Sunday, May 28th, 2023

A 1995 rereading of The Swimming-Pool Library

Swimming-Pool LibraryThe Swimming-Pool Library

by Alan Hollinghurst

Published by Chatto & Windus (Random House)

First published 1988.
(Penguin/Putnam edition, July 6, 1989)
Fiction • 304 pgs. • Find on

Review by Stephen O. Murray

May 19, 1995.

Ever since I got English novelist Alan Hollinghurst to sign it, I had been meaning to reread The Swimming Pool Library. Yesterday, going half an hour past midnight, I read it straight through. (Note: you can find my first impressions of the novel here.)

The second time around it is still a very exciting novel—not just sexually exciting, though it certainly aroused me a number of times. Though irritatingly narcissistic, the rich and handsome young narrator, William Beckwith, has enough insight into his narcissism and privilege not to be loathsome.

He deserves to be startled at how Lord Charles Nanwitch manages (and probably also at how Phil and Billy manage). The major course of the novel is Lord Nanwitch revealing that unpleasant aspect of his past to Will. Heartbroken after the African man he had loved, Taha, married a woman, Charles had been arrested for public indecency in a public lavatory and was forever hounded by Will’s moral entrepreneur of a grandfather.

The now-familiar characters are deftly drawn. I especially enjoy Rupert, the narrator’s six-year-old nephew and co-conspirator.

Alan Hollinghurst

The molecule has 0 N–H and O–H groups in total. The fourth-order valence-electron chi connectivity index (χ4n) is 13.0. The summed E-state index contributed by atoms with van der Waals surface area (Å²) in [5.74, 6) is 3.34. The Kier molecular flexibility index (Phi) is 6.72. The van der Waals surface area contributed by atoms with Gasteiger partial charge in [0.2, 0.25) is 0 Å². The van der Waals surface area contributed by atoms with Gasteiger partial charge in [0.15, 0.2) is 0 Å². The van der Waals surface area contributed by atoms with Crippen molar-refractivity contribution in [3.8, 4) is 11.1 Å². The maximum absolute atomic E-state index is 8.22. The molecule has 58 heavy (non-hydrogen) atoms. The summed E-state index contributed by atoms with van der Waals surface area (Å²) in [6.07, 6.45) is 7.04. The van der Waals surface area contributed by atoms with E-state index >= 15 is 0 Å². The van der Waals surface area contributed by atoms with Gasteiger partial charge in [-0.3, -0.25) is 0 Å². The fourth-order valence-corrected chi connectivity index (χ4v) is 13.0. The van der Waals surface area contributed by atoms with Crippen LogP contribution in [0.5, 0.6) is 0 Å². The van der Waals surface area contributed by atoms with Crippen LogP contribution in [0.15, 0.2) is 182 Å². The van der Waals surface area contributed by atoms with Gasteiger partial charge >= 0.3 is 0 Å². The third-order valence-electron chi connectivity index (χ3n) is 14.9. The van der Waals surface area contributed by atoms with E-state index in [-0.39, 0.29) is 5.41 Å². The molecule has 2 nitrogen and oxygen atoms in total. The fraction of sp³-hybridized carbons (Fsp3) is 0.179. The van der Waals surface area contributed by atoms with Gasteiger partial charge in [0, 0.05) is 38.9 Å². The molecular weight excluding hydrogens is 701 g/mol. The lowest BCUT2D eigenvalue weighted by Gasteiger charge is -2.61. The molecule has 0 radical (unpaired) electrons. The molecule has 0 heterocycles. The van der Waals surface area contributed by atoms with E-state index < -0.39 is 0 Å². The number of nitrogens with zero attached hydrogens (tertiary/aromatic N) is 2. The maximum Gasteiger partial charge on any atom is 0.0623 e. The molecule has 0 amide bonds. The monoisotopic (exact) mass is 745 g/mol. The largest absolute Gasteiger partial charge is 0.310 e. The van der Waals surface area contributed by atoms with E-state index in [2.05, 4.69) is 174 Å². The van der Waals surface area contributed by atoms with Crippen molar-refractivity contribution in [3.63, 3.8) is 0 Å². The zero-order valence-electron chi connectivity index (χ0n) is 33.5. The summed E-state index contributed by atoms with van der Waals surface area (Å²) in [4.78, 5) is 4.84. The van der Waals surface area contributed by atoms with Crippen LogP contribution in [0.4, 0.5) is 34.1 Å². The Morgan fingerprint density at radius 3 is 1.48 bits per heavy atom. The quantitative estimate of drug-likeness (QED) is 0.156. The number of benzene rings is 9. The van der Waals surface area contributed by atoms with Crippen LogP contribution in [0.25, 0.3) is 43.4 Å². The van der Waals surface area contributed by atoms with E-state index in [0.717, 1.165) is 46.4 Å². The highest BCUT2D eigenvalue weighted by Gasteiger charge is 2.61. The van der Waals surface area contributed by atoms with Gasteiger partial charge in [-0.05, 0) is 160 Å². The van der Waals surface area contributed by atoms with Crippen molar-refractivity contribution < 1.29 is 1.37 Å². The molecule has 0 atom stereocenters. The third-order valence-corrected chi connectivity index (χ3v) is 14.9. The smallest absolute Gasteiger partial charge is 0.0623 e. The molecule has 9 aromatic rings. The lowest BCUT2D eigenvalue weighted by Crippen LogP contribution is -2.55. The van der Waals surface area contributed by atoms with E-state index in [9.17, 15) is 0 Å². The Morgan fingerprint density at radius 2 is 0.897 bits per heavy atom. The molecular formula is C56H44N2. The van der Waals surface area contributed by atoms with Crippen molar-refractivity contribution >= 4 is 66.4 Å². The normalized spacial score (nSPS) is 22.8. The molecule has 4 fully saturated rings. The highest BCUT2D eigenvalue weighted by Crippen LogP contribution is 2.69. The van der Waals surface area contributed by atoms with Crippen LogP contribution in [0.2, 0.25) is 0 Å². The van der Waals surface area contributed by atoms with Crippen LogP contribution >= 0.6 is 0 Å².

Alan Hollinghurst
Photo by Larry D. Moore, 2011.
CC BY-SA 3.0

I had forgotten, though, the extent to which the novel is concerned with oppression. Besides two generations of police entrapment and imprisonment for solicitation, there is a skinhead fag-bashing and carnage to a former trick. Will is shocked to find a family complicity in that his grandfather, now the Viscount Beckwith, had led an anti-vice campaign in the 1950s.

Though his plan was revenge on the Beckwiths, Will is a spiritual grandson of Nanwitch in his erotic fascination with black sexual partners (and in appreciation of the novels of Ronald Firbank). Charles says all his true friends were black, although the master-servant pattern seems set. Will doesn’t have friends (except James) and objectifies his sex partners (as sex toys) regardless of color.

It still seems to me that the book concludes with too many loose ends (especially James’s case and the off-duty sexploits of the arresting officer), though Baron Charles Nanwitch had indeed woven a complex and elaborate web.

©1995, 2016, Stephen O. Murray


About The Author

Stephen O. Murray grew up in rural southern Minnesota, earned a B.A. from James Madison College (within Michigan State University), an M.A. from the University of Arizona, a Ph.D. from the University of Toronto (both in sociology), and was a postdoctoral fellow at Berkeley (in anthropology). He is the author of American Gay, Homosexualities, etc. and lives in San Francisco.